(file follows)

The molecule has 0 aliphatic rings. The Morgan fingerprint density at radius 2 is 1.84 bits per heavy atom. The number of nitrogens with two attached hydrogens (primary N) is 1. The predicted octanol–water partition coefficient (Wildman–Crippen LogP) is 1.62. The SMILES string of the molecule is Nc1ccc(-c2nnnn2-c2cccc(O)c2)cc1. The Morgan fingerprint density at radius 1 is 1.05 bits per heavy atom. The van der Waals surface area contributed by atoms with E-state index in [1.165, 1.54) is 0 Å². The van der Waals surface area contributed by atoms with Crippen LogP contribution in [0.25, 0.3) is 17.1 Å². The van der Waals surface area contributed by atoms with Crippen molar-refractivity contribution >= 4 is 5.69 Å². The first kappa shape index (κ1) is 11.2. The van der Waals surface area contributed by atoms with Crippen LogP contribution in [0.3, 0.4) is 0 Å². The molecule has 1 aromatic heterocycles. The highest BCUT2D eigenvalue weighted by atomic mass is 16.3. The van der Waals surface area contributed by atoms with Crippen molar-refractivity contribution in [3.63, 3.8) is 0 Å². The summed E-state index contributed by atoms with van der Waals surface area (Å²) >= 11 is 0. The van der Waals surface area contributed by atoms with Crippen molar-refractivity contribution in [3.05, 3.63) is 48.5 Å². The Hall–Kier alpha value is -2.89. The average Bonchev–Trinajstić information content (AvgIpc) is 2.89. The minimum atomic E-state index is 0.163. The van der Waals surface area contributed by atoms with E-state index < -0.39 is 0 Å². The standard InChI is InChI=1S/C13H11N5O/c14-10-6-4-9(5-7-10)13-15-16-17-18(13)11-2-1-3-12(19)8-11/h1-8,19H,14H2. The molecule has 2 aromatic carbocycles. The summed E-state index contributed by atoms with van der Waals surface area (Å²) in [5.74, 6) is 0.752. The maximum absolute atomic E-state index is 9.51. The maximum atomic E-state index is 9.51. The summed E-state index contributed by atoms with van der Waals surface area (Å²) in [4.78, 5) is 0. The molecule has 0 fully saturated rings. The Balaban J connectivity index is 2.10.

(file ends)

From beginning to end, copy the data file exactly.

The molecule has 0 aliphatic rings. The Morgan fingerprint density at radius 2 is 1.84 bits per heavy atom. The number of nitrogens with two attached hydrogens (primary N) is 1. The predicted octanol–water partition coefficient (Wildman–Crippen LogP) is 1.62. The SMILES string of the molecule is Nc1ccc(-c2nnnn2-c2cccc(O)c2)cc1. The Morgan fingerprint density at radius 1 is 1.05 bits per heavy atom. The van der Waals surface area contributed by atoms with E-state index in [1.165, 1.54) is 0 Å². The van der Waals surface area contributed by atoms with Crippen LogP contribution in [0.25, 0.3) is 17.1 Å². The van der Waals surface area contributed by atoms with Crippen molar-refractivity contribution >= 4 is 5.69 Å². The first kappa shape index (κ1) is 11.2. The van der Waals surface area contributed by atoms with Crippen LogP contribution in [0.3, 0.4) is 0 Å². The molecule has 1 aromatic heterocycles. The highest BCUT2D eigenvalue weighted by atomic mass is 16.3. The van der Waals surface area contributed by atoms with Crippen molar-refractivity contribution in [3.63, 3.8) is 0 Å². The summed E-state index contributed by atoms with van der Waals surface area (Å²) >= 11 is 0. The van der Waals surface area contributed by atoms with Crippen molar-refractivity contribution in [3.05, 3.63) is 48.5 Å². The Hall–Kier alpha value is -2.89. The average Bonchev–Trinajstić information content (AvgIpc) is 2.89. The minimum atomic E-state index is 0.163. The van der Waals surface area contributed by atoms with E-state index < -0.39 is 0 Å². The standard InChI is InChI=1S/C13H11N5O/c14-10-6-4-9(5-7-10)13-15-16-17-18(13)11-2-1-3-12(19)8-11/h1-8,19H,14H2. The molecule has 2 aromatic carbocycles. The summed E-state index contributed by atoms with van der Waals surface area (Å²) in [5.74, 6) is 0.752. The maximum absolute atomic E-state index is 9.51. The maximum atomic E-state index is 9.51. The summed E-state index contributed by atoms with van der Waals surface area (Å²) in [4.78, 5) is 0. The molecule has 0 fully saturated rings. The Balaban J connectivity index is 2.10.